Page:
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Five Questions We're Asked

Answering all of your Masonic Questions

Freemasonry - What it is about

It is a unique organisation which is difficult to like any other because it offers experiences which are not found anywhere else. Membership is made up of men from all walks of life and religions who share a concern of human values, moral standards and individuals rights.

Members are offered a knowledge and insight into history and philosophy and an appreciation and involvement in ancient rituals and symbolism. They are also encouraged to develop themselves through service to others and involvement in local and national charities.

Freemasonry also provides members with a code of conduct - an important ideal in today's changing world - which is based on moral and ethical standards.

It is an organisation of like minded men who strive to live their lives by the principles of brotherly love, relief and truth or put another way goodwill, integrity and charity.

Freemasonry also provides opportunities to meet sociably without religious or political barriers.

Many people, because they just don't know, think of Masons as secretive, stuffy and pompous and of freemasonry as an incomprehensible organisation of men who meet in secret, look after themselves and plot! At its simplest, it can be described as a club where members subscribe to high ideals, have fun, and do a lot of good.

How can I become a Freemason?

If you are 21 years of age or 18 in certain circumstances, of good character and background and believe in a supreme being you can apply to become a Freemason.

If you are known to a Freemason it will help with this is not essential. All potential members are required to provide the names of four friends to whom application can be made for references. If these prove satisfactory they then go through an informal and friendly interview usually at their own home, after which, if proposed, a ballot is held in which all members of the lodge take part. If the ballot proves favourable the candidate is initiated at a regular lodge meeting. He may invite Masonic friends to that meeting to share the evening with him.

Freemasonry is open to men of all faiths.

Men wishing to join must subscribe to the principle of service to others and to self-improvement, rather than look for personal gain. It is not acceptable for freemasons to use their membership for personal gain all business or personal advantage in any way.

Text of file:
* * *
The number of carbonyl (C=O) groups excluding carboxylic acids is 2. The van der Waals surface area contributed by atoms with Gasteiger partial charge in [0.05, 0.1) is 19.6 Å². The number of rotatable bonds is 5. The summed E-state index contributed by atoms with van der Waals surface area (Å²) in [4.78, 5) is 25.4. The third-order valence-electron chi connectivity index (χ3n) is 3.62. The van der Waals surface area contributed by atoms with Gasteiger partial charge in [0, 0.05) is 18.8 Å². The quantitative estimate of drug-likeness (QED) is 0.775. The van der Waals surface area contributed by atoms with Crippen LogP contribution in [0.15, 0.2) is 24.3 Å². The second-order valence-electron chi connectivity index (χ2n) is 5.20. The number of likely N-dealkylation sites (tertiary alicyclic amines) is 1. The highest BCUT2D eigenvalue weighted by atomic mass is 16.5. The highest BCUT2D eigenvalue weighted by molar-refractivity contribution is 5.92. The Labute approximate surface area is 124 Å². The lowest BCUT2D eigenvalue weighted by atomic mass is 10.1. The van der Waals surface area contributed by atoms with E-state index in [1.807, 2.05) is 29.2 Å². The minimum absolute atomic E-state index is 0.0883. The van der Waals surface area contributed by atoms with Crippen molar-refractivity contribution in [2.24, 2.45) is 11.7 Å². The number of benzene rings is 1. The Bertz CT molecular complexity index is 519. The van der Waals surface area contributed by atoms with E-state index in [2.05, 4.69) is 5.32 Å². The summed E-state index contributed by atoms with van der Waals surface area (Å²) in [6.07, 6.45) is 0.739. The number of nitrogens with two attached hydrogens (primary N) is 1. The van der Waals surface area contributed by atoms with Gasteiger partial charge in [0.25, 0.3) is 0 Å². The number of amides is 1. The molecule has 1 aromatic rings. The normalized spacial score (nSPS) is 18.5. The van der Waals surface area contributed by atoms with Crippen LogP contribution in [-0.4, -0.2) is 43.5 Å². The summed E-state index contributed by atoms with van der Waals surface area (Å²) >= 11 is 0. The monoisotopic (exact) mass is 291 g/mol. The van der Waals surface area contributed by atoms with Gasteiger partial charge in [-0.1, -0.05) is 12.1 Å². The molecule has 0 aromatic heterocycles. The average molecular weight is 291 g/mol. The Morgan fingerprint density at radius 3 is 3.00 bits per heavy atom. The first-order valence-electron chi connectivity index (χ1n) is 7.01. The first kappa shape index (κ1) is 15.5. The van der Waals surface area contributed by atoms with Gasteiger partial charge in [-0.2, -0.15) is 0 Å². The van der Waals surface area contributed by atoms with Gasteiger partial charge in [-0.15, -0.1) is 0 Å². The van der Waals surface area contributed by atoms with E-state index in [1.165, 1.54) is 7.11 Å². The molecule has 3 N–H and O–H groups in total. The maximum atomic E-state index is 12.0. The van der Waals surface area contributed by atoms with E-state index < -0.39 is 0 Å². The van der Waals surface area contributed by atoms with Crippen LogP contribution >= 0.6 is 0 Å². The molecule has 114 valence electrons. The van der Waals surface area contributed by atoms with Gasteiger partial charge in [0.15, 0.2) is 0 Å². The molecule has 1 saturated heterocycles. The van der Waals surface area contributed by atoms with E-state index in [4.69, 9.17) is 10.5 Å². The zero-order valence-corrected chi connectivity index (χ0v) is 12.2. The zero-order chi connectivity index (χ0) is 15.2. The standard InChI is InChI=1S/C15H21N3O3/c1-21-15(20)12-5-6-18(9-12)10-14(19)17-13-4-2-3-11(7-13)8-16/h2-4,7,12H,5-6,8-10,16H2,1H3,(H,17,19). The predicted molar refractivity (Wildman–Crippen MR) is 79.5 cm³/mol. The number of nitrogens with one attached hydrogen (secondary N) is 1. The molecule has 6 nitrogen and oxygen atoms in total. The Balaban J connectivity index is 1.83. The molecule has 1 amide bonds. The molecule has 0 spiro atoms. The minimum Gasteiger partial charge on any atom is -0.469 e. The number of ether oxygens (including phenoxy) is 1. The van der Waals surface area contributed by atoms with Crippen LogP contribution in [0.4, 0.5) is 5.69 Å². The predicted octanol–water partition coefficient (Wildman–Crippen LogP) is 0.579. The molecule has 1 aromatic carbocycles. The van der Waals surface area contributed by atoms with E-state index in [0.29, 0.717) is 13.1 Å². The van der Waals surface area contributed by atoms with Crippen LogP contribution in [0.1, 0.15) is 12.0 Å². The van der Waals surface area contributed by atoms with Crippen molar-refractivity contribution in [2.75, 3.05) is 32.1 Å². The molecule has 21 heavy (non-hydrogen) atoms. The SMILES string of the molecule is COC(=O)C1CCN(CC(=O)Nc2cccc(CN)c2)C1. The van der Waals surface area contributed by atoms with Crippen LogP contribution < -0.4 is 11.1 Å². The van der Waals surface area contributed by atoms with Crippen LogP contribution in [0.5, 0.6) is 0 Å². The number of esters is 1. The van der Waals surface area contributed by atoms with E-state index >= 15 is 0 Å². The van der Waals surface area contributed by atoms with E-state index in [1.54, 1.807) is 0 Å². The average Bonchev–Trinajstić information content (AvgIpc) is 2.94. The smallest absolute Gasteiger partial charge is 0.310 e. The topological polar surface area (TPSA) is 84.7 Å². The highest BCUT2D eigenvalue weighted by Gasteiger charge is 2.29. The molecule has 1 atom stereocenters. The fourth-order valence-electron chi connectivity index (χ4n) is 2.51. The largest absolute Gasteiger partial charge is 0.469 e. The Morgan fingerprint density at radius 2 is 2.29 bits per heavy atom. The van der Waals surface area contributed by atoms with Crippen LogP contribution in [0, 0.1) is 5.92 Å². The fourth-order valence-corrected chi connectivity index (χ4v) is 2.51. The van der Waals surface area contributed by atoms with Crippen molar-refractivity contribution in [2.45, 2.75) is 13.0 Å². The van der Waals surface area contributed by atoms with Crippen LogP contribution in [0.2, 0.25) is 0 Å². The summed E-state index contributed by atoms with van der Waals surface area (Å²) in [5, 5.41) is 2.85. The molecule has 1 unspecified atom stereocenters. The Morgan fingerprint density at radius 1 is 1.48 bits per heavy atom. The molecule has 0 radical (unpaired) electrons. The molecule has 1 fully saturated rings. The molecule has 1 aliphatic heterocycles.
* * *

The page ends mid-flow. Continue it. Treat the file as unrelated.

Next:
If you want to take your interest further please contact the large secretary, details of which are given in the contact section.

How many Freemasons are there?

Under the United Grand Lodge of England, there are 330,000 Freemasons, meeting in 8,644 lodges. There are separate Grand Lodges for Ireland (which covers north and south) and Scotland, with a combined membership of 150,000. Worldwide, there are probably 5 million members.

Where is Freemasonry in society?

In common with most organisations we do regard some of our activities as confidential. However, anyone can buy books on freemasonry will get them from most libraries.

For many years policy was to avoid publicity but nowadays there is a more open and enlightened approach.

The basis of the secrecy accusation lives in the history of Masons in the middle ages when to protect their highly priced technical skills and knowledge they used symbols, handshakes and signs to recognise each other. These signs and passwords were later used by Freemasons to identify each other, a tradition which continues to this day as a ceremonial way of demonstrating membership within a lunch meeting. The protection of the so-called "secrets" is today seen as a way of testing the good character and integrity members, their sincerity and of course confidentiality.

What does it cost to be a Freemason?

Costs are based upon an initiation fee plus Grand Lodge fee of £50. A charitable donation and an annual subscription fee. These fees are correct up to October 2012 whereupon the subscription fee may be changed to take account of inflation.

On becoming a member, the individual is required to attend meetings dressed in a dark suit, with white shirt, black tie and black shoes. Many members go further and purchase a morning suite specially for them a sonic meetings but this is not essential. Upon reaching the rank of a Master Mason he will have to purchase his own apron unless it is provided by the person who nominated you.